Jiang Men (江門) – Part II: Once upon a time in Liang Qi…


To Liang Qi Settlement

Farmer in Liang Qi

Farmer in Liang Qi

Liang Qi Settlement


People in Liang Qi

(Back to Part I)

The second day/last day of this trip was a mini-tour to an ancient farming village (Liang Xi Settlement 良溪古村). It’s about 20-30 minute ride from Jiang Men City. No preservations were done to many structures, more or less has to do with the property ownership. There’re people still living in those old brick houses! The history of this settlement dates back to 1131, that’s well over 800 years ago.

Liang Qi

Dog in Liang Qi

Liang Qi village

What makes this village famous or I must say ‘different’ from other villages is that there’s an old saying “唔使問阿貴” “No need to ask Mr. Luo” that originated from here. “No need to ask Mr. Luo” came from the journey of this famous leader/scholar Luo Gui leading a total of 97 families migrate to the current site, due to natural disasters and disturbing bandits. And during that journey as you’d imagine back then, everyone was not educated and worried just about anything. They kept asking Mr. Luo Gui questions that anyone could answer. Since then when anyone spoke of something that they have the answer in mind, we use this phrase. Even in the modern days we often it

“唔使問阿貴” – “No need to ask Mr. Luo”.

That’s how this settlement began. Luo Gui was credited as a leader or even hero to this village.


Lady in Liang Qi

Sun drying the rice

The elders


Watering crops


I’d visited similar settlement like this in Hong Kong. In terms of scale, it’s nothing like in Liang Xi. Not much has been done to this place giving me that traveling back in time feeling. Farmers are still farmers, not a four wheeled vehicles I saw. There’re rice fields and many other crops (garlic, white reddish, cabbage…)


Brick wall

Shadow of tree

My relatives guided us through the village although none of them had visited this place. That’s because they were all born in such place. Maybe not so special to them. They all experienced the farmer or village lives when Jiang Men was not developed. I remember their hometown was in a village. A village with lots of fishing ponds, cattle, farms, bumpy roads, bicycles, and bugs. I vaguely remember those scenes while I was a kid 20 years ago. Now, the entire phase of their former village except the grandma’s ancestral house and a few neighbors have all been developed. The pond right outside of my grandma’s house has become a badminton stadium.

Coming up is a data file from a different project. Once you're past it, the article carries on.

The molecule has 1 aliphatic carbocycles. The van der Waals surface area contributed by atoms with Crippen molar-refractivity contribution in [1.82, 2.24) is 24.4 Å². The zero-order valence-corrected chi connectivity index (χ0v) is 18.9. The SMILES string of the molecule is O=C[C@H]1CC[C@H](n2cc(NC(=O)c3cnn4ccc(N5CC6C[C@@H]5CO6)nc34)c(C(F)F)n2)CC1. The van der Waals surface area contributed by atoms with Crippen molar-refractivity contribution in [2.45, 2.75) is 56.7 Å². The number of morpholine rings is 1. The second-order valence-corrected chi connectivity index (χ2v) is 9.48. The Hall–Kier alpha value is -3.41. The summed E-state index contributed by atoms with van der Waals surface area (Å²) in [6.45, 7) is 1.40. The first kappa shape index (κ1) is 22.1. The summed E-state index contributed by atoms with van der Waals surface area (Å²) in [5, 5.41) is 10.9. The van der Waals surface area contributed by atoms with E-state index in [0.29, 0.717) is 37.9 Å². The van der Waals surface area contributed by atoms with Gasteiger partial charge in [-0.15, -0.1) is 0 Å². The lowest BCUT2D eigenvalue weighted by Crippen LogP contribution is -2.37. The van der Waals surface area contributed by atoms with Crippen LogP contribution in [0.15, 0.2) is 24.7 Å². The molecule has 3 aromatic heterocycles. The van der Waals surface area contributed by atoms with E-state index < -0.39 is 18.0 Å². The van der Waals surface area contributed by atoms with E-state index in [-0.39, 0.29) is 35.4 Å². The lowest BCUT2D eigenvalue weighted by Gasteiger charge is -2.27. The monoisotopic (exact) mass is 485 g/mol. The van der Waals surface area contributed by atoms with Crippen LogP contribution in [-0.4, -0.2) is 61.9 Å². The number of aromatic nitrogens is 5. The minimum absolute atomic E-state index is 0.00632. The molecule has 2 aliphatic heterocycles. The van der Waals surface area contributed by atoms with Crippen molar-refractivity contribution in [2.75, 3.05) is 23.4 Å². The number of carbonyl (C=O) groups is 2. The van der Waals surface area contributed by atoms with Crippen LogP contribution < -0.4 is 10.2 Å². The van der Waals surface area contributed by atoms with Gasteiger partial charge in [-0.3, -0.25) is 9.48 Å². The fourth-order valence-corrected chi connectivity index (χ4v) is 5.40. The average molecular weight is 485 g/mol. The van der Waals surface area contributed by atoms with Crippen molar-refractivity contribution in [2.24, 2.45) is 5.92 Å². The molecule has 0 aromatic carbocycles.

Cow dropping

Liang Qi

For a city boy, this Liang Xi Settlement was quite a special trip to remember regardless of the duration I spent there. I hope many more villages like these with historic values can be kept untouched and preserved.

Part III of my visit inside the temples and ancestral houses will be coming tomorrow.

5 thoughts on “Jiang Men (江門) – Part II: Once upon a time in Liang Qi…

  1. Beautiful photos. It’s always a difficult thing, with the world changing and no reason why people who live in a village should not benefit from more modern amenities, it’s easy to lose some of the things that come with the values we are nostalgic about.
    I find the photos of the drying rice the most fascinating. So simple, so beautiful and orderly. I always admire the skills of people who are still doing things with their hands unlike now, when we who live in cities often either ask someone else to do things, or use machinery.
    So happy for you that you could spend some time in a place that holds so much meaning for you!
    Happy New Year 🙂

  2. The dinner i had after this visit made me appreciate crops and not to waste any, including rice. It’s a great reminder that our food requires a great deal of care and effort behind the scene before coming to us. We must avoid ordering too much, eating too much, wasting too much. It’s inspirational. Thanks Lemonade and happy new year!!

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